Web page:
Topic: Foreign Policy and National Security

Obama’s Reassurances to Europeans Should Dishearten Americans

President Obama is in Poland today, a visit that coincides with the 25th anniversary of that country’s liberation from communism. His four-day European tour will include a D-Day remembrance, meetings with G-7 leaders, and a possible encounter with Russian President Vladimir Putin in France, all while the crisis in Ukraine rages on.

Moments after stepping off Air Force One in Warsaw, with F-16s as a backdrop, the president sought to reassure our European allies, stating that America’s commitment to their security was “a cornerstone of our own security and it is sacrosanct.” He detailed the increased support America has provided, including a larger presence in the region, and later announced that he would ask Congress to fund a “European reassurance initiative” to the tune of $1 billion.

This is exactly the wrong approach. American taxpayers have been subsidizing the defense of European allies for too long. And they have reacted as one would expect—by spending less.

In fact, only three NATO countries – Estonia, Greece, and the United Kingdom – spent the NATO-mandated 2 percent of GDP on their defense in 2013, and even those three barely met the threshold. That is compared to the United States, which spent 3.7 percent of its GDP on defense, a figure that excludes national security spending in the Departments of Energy, Homeland Security, and Veterans Affairs.

As this chart prepared by my colleague Travis Evans shows, U.S. spending has risen and fallen over the past 13 years, but spending by NATO countries has consistently declined. And Americans still spend more than in 2002, both as a share of GDP, and in real, inflation-adjusted dollars.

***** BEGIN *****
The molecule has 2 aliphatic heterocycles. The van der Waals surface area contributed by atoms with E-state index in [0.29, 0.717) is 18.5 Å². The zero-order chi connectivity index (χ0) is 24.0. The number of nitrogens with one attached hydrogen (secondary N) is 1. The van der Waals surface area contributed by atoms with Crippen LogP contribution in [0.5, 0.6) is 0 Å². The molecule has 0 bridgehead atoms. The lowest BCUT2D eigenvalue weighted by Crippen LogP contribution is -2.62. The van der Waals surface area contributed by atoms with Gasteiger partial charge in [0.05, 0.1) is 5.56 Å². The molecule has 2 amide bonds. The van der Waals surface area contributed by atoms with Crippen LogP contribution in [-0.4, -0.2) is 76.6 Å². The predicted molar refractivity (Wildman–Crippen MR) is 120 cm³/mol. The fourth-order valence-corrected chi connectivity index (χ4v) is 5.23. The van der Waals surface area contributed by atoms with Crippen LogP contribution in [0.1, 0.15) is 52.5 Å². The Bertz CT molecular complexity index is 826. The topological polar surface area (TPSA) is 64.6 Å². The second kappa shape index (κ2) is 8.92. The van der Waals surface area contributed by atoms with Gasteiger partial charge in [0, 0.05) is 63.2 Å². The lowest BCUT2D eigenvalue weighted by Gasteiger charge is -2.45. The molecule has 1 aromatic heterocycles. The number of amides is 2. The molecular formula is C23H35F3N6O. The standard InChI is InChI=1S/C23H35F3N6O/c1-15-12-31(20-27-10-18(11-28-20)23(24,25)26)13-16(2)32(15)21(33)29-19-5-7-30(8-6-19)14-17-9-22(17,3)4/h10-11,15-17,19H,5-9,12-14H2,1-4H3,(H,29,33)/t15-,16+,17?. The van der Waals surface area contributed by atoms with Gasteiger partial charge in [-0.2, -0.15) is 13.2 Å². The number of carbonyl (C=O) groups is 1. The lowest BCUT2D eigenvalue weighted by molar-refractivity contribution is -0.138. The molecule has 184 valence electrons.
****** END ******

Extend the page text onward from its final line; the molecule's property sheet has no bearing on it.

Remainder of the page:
US and NATO

In his speech last week at West Point, President Obama correctly called on U.S. allies to spend more on their own defense. He had done the same thing in March. Bob Gates made headlines in one of his last speeches as Secretary of Defense when he scolded NATO allies for their inadequate defense spending. Such exhortations have consistently failed, and I predicted last week that the president’s latest approach to getting the allies to share more of the burdens would also fail.

I elaborated on why yesterday at War on the Rocks:

Our allies are unlikely to pick up the slack unless the United States pulls back on its promises to defend others from harm, and reshapes its military accordingly.

This has been clear since at least the mid-1960s, when Mancur Olson and Richard Zeckhauser first articulated an economic theory of alliances. Because there is a general tendency for smaller nations to free ride on the security assurances of larger ones, Olson and Zeckhauser predicted that “American attempts to persuade her allies to bear larger shares of the common burden are apt to do nothing more than breed division and resentment.”

MIT’s Barry Posen states the bottom line succinctly in his new book, Restraint: A New Foundation for U.S. Grand Strategy. America’s allies, Posen writes:

Make their defense decisions in the face of extravagant United States promises to defend them. They will not do more unless the United States credibly commits to doing less.

Conversely, Obama’s pledges of more U.S. troops and more U.S. money will discourage the Europeans from doing more. Indeed, the president’s actions in Poland belie his burden-sharing rhetoric at home, and should be deeply disheartening to the people who elected him. Americans want genuine burden sharing, but they are likely to get only the phony kind favored in Washington.

Washington Should Stop Reassuring the Dependent Europeans

The president flew to Europe.  He planned to “soothe European friends,” declared the New York Times.  He aimed “to stress U.S. commitment” to the continent, said the Washington Post.

That’s certainly what the Europeans want to hear.  But they want “something concrete” rather than just “empty words,” explained Bohdan Szklarski of the University of Warsaw.  For most Europeans, especially in the east, that means the U.S. putting more boots on the ground.  Opined Heather Conley of the Center for Strategic and International Studies, reinforcement of the eastern border is required, “and potentially we’ll have to reinforce it for a very long time.”